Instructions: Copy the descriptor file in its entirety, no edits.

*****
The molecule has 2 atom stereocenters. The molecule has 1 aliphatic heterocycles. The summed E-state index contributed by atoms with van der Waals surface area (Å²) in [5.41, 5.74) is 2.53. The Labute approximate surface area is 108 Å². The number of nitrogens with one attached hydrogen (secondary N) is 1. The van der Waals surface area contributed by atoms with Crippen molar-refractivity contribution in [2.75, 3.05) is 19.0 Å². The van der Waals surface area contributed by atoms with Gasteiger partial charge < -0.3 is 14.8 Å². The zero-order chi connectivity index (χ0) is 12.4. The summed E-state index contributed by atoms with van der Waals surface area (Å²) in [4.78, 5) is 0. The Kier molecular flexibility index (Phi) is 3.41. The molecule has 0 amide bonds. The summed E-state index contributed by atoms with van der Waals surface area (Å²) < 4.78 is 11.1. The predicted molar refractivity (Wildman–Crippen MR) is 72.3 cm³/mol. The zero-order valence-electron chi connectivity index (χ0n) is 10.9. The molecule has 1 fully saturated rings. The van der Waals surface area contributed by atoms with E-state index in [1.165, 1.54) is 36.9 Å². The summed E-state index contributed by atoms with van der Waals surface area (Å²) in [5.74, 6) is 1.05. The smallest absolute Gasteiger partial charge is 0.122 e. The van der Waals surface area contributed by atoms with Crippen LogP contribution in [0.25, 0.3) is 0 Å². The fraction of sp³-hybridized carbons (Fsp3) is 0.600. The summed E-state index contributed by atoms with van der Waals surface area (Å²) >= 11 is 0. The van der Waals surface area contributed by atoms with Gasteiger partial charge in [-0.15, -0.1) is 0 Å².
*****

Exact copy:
The molecule has 2 atom stereocenters. The molecule has 1 aliphatic heterocycles. The summed E-state index contributed by atoms with van der Waals surface area (Å²) in [5.41, 5.74) is 2.53. The Labute approximate surface area is 108 Å². The number of nitrogens with one attached hydrogen (secondary N) is 1. The van der Waals surface area contributed by atoms with Crippen molar-refractivity contribution in [2.75, 3.05) is 19.0 Å². The van der Waals surface area contributed by atoms with Gasteiger partial charge < -0.3 is 14.8 Å². The zero-order chi connectivity index (χ0) is 12.4. The summed E-state index contributed by atoms with van der Waals surface area (Å²) in [4.78, 5) is 0. The Kier molecular flexibility index (Phi) is 3.41. The molecule has 0 amide bonds. The summed E-state index contributed by atoms with van der Waals surface area (Å²) < 4.78 is 11.1. The predicted molar refractivity (Wildman–Crippen MR) is 72.3 cm³/mol. The zero-order valence-electron chi connectivity index (χ0n) is 10.9. The molecule has 1 fully saturated rings. The van der Waals surface area contributed by atoms with E-state index in [1.165, 1.54) is 36.9 Å². The summed E-state index contributed by atoms with van der Waals surface area (Å²) in [5.74, 6) is 1.05. The smallest absolute Gasteiger partial charge is 0.122 e. The van der Waals surface area contributed by atoms with Crippen LogP contribution in [0.25, 0.3) is 0 Å². The fraction of sp³-hybridized carbons (Fsp3) is 0.600. The summed E-state index contributed by atoms with van der Waals surface area (Å²) >= 11 is 0. The van der Waals surface area contributed by atoms with Gasteiger partial charge in [-0.15, -0.1) is 0 Å².